Archive for February, 2011

Odyssey XI, Madingley Hall 18-20 February

February 26, 2011

Evidence of study

This time I was determined not to lose my return ticket or my glasses or to catch a cold, and I just about managed it, though my very nice taxi driver did manage to miss the Madingley turning on the drive from the station, which ended up costing me some money…

The ten of us in our group had little difficulty in disposing of the 640 or so lines of Odyssey XI in the nine hours (6 x 1.5 hour sessions) available.  Elizabeth Warren our instructor described us as well-prepared and eager to share our views.  She also produced a photo of her husband holding a winnowing-fan to show how it might be confounded with an oar (or rather, the other way round).

Cambridge. February.

Peter Jones gave a talk on the Saturday evening.  After treating us to an imitation of ‘dear old Enoch’ Powell as part of his mission to bring classics to the masses, he said that a certain number of lines in Od. XI didn’t make sense, and furthermore there were large-scale errors in composition.  Tiresias never did tell Odysseus how to get home, and it looked as though a catalogue of Theban women had been inserted for no reason.  Odysseus had gone from summoning the spirits of the dead to travelling through the underworld without any explanation, and the suddenly cut and run at the very thought of a Gorgon’s head.

In the taxi back to the station, I had an interesting talk with a young woman who had been doing Forensic Facial Reconstruction and felt it would be practically useful to her in her future career.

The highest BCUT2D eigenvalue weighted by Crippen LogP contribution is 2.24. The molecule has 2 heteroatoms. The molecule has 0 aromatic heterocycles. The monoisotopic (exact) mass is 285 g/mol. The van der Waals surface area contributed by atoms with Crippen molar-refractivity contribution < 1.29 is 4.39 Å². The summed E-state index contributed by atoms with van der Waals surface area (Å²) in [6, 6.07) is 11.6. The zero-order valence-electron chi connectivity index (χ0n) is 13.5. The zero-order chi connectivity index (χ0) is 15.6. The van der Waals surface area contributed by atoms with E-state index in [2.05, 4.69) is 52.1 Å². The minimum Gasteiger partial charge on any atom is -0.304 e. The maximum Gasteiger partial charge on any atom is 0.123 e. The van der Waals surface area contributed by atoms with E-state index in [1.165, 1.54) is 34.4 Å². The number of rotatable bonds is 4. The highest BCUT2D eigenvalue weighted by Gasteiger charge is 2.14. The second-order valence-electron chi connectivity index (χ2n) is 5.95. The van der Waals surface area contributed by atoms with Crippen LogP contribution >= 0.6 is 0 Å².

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ABT (Programme 1) Sadlers Wells 3 February

February 7, 2011

**(*)

Warming up for Everything doesn't happen at once

First of all we had Seven Sonatas by Alexei Ratmansky to piano sonatas by Domenico Scarlatti.  I enjoyed the classical simplicity and restraint of the choreography and found it all very Russian; my companion thought the pianist was awful.  Then we had Junk Duet, loud and energetic and American, which we both approved of.  After a Pause there followed Balanchine’s Duo Concertant, where I didn’t like the music (dull); the choreography (so bloody fussy); or the dancers (she was just the wrong shape for a dancer).  Joanne added that the violinist and (different) pianist were no good either.

Occasion of many very silly jokes that we thoroughly enjoyed

Finally, after a lot of on-stage warm-up, we got Everything doesn’t happen at once by Benjamin Millepied to music by David Lang played by a band of six instrumentalists with a conductor.  And it was OK, things happened and kept us interested, though it was the same kind of thing as Fearful Symmetries at Covent Garden some years ago, just not nearly as good in any respect.

So, a good evening for the Royal Ballet at least by contrast!

We love you Royal Ballet, oh yes we do
We love you Royal Ballet, oh yes we do
Royal Ballet–we love you!

New Testament Greek, Madingley Hall 4-6 February

February 7, 2011

 

1 Peter with anxious annotations

 

I had set myself some simple performance targets this time:

i)  do not have a cold;

ii) do not lose return ticket.

In the event, I found that I had managed to leave most of the course papers behind.  I also managed to leave my glasses in the taxi.  And on the Sunday I woke up with a cold.

This time round, there were nine of us, and we managed our quota of 50 verses in a 90-minute session easily enough.  The texts covered were:

Luke  1-15

1 Peter 1-5

1 Maccabees 1

Psalms 22 and 137.

Of these, Peter was a bit tricky at the beginning, while people definitely appreciated 1 Maccabees.  Dr John Taylor, our tutor, gave a talk entitled ‘Between the testaments’ on the Saturday evening; he also seemed to have decided it was his job to keep the course members supplied with wine.

We had a sensible and non-garrulous female taxi driver for the drive to the station at the end, and I didn’t lose my return ticket.